16: Submission

Posted in Diary posts on August 31st, 2010 by Peter Baker

31 August 2010

Back in April I looked at the traffic stats on the website for the first time in months. They described a j-curve from October through March – by which point the site was getting 1,500 hits a day. On the 28th I was informed that my work was being discussed in Vanuatu. By then I was getting a stream of requests – and increasingly impatient demands – for the published product. Clearly, it was time to find an agent.

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15: Earlings Twilight

Posted in Diary posts on August 5th, 2010 by Peter Baker

5 August 2010

My first home, the place where I grew up and the spiritual hub of my family for the past few decades, is a house called Earlings.

Earlings is a seventeenth-century Flemish cottage and a grade-three listed building. It lies on the outskirts of the village of Dedham, in the north Essex countryside immortalised by John Constable, the second most famous British painter of all time.
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14: Preliminary Reconnaissance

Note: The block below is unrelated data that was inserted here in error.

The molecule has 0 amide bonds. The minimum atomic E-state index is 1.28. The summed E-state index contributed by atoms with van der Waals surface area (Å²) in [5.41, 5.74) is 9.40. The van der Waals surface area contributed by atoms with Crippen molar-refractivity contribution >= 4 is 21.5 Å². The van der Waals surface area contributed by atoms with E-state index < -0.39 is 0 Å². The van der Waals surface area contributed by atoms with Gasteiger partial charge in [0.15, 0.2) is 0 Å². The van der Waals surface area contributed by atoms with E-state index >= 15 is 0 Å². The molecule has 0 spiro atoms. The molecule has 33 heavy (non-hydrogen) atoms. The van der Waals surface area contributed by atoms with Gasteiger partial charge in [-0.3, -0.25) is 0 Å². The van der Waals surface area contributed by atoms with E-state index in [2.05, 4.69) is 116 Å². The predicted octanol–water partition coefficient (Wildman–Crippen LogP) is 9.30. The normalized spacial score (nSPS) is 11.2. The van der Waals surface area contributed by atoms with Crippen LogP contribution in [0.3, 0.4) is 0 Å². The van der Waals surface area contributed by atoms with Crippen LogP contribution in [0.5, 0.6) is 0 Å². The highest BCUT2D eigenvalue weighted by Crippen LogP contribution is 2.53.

Posted in Diary posts on July 23rd, 2010 by Peter Baker

23 July 2010

In the early noughties, I worked for a consultancy called Towers Perrin (now Towers Watson). At one point during my time there Accenture (not really a competitor, but a comparable organisation) started advertising on the London Underground. Read more »

13: The Three-Point Plan

Posted in Diary posts on June 29th, 2010 by Peter Baker

29 June 2010

The organisational structures which underlie the publishing industry are fickle, profit-seeking institutions. Persuading one of them to accept a manuscript is extremely difficult. Three quarters of books don’t make back their production costs, let alone turn a meaningful profit. Last year in the USA (the world’s most important market for English-language books), over 150,000 were published.

How many have you heard of? 0.1% of them? Read more »

12: Contributing Artists

Posted in Diary posts on June 7th, 2010 by Peter Baker

7 June 2010

The process of turning two years of public correspondence (and four battered notebooks worth of scribblings, numbers, quotes, tables and poetry) into a product to encourage a more realistic comprehension of this ‘human civilisation’ gig wasn’t just a one-man show.
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